The potential change appears driven largely by the explosive growth of streaming video, particularly high-quality video, which requires speedy transmission. Of course, a change in definition won't in itself change the speed that Internet service providers offer their subscribers. But it could still have an impact on how the FCC and lawmakers treat ISPs.
That's because the new definition would mean that a huge proportion of American households -- around 80 million, according to Free Press research director Derek Turner -- only have one option for broadband service: their local cable company.
Telephone companies, which offer DSL service, by and large aren't delivering speeds that would meet the new 10 Bps standard. There are some exceptions, like Verizon's fiber-to-the-home Fins service and AT&T's fiber-to-the-node U-Verse service, but the vast majority of people receiving Internet service through telecoms access the Web at speeds slower than 10 Mbps.
The upshot, according to Turner, is that around 60% of the country will live in an area with only one broadband provider. And, if Comcast's merger with Time Warner goes through, the combined company will be the “monopoly provider” for around 50 million homes, Turner estimates.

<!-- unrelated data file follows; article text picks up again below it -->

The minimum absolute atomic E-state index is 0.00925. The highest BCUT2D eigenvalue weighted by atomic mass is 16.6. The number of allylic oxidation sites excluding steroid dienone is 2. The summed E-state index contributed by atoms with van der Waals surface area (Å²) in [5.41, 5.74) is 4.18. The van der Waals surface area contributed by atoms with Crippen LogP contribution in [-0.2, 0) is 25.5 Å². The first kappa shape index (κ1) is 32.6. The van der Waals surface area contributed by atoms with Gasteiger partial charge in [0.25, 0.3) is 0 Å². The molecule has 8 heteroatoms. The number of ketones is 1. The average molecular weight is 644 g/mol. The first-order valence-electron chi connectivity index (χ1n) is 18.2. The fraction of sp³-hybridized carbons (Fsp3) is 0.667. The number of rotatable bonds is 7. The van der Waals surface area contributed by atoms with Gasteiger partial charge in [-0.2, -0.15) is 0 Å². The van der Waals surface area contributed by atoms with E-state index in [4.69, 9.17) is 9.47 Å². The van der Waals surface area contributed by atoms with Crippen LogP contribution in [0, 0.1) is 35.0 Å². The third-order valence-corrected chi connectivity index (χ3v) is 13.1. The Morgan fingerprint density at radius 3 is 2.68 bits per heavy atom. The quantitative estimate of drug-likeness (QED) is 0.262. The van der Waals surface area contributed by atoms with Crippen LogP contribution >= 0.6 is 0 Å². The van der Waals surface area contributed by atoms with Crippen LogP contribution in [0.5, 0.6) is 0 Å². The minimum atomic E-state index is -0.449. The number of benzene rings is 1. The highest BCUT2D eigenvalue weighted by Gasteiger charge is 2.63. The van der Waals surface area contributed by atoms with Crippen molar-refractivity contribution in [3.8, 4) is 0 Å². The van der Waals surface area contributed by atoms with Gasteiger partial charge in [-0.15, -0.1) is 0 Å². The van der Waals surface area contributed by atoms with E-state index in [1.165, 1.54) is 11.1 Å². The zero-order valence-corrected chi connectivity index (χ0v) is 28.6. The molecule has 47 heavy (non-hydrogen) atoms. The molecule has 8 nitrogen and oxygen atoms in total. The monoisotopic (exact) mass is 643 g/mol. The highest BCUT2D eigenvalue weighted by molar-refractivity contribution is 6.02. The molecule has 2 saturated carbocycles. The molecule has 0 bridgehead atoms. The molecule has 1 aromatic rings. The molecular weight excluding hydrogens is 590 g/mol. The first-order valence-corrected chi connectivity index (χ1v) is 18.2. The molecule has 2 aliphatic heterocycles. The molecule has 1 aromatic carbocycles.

That prospect in itself could mean that Comcast's deal with Time Warner will get extra scrutiny. “Monopoly is the kind of thing that perks legislator's ears up,” Turner says.
Even if policymakers aren't prepared to block the deal outright, they could still impose more stringent merger conditions -- including net neutrality terms. Comcast already agreed to follow net neutrality principles through at least 2018 in order to gain approval for its merger with NBC Universal. It wouldn't be surprising for regulators to extend that term, if Comcast-Time Warner becomes the sole broadband provider for a large swath of the country.